During an initial phase, one or a few small current pulses are generated by the current generator. The voltage is measured across the output of the current generator during the initial phase and the measured voltages are compared with a set limit value. If any one of the measured voltages exceeds the set limit value, the starting procedure is stopped. If all the measured voltages are below the set limit value, there is change-over to normal operation. By voltage is meant, in this connection, the absolute amount of the voltage without taking polarity into account. If the main polarity is negative, this is disregarded.
The duration of the initial phase can, without problems, be short, for example less than 1 second, preferably less than 0.1 second and particularly preferably less than 0.01 second. The number of current pulses can be between 1 and 10, preferably 1-2, each with a duration less than 10 microseconds, preferably each with a duration less than 5 microseconds.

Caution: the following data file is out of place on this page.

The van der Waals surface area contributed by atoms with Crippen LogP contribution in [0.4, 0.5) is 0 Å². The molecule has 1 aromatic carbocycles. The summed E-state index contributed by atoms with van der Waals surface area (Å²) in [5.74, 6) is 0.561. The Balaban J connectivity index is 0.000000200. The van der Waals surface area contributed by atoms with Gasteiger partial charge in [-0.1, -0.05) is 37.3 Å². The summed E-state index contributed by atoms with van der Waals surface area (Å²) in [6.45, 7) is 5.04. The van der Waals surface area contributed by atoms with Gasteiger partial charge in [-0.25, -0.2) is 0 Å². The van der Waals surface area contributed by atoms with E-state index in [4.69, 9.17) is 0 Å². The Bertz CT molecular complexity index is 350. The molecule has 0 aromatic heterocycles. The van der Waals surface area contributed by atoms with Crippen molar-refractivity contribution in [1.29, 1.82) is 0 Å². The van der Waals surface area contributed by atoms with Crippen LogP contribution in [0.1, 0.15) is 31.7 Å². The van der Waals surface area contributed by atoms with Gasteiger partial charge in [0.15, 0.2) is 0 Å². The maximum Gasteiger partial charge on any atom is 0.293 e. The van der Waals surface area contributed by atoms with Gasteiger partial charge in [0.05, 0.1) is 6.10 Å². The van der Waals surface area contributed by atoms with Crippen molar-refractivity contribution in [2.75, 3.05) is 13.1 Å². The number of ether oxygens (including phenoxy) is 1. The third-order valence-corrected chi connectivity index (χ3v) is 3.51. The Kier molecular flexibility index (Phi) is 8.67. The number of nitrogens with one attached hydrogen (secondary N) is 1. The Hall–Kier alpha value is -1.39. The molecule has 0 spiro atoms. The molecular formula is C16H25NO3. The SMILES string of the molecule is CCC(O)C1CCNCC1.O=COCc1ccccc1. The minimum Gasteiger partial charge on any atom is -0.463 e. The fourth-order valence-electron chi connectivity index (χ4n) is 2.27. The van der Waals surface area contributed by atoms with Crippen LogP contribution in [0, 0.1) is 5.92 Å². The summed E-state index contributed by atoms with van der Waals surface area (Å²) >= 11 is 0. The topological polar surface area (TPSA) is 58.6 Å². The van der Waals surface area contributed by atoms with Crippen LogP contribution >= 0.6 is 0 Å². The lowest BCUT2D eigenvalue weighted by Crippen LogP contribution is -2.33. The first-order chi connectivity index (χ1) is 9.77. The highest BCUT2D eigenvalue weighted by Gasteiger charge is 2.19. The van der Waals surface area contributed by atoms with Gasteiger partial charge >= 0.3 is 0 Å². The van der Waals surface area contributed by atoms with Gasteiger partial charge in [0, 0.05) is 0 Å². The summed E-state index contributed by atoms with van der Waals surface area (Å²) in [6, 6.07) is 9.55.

The voltage limit value should essentially be less than both the maximal permitted output voltage of the DC generator and the normal operating voltage for the application. It can suitably be selected between 10% and 50% of the normal operating voltage, but the method also permits lower voltage limit values. If there are appropriate conditions in measuring practice, the lowest limit is set as the quotient between the capacitance of the open output and the capacitance of the load.
The total charge that is applied during the initial phase should be selected in such a way that the current generator without load obtains an output voltage between the voltage limit value and the normal operating voltage and in such a way that the current generator with load obtains an output voltage below the voltage limit value. The total charge which is applied during the initial phase is suitably selected in such a way that the current generator with load obtains an output voltage below 10% of the normal operating voltage, preferably below 1% of the normal operating voltage.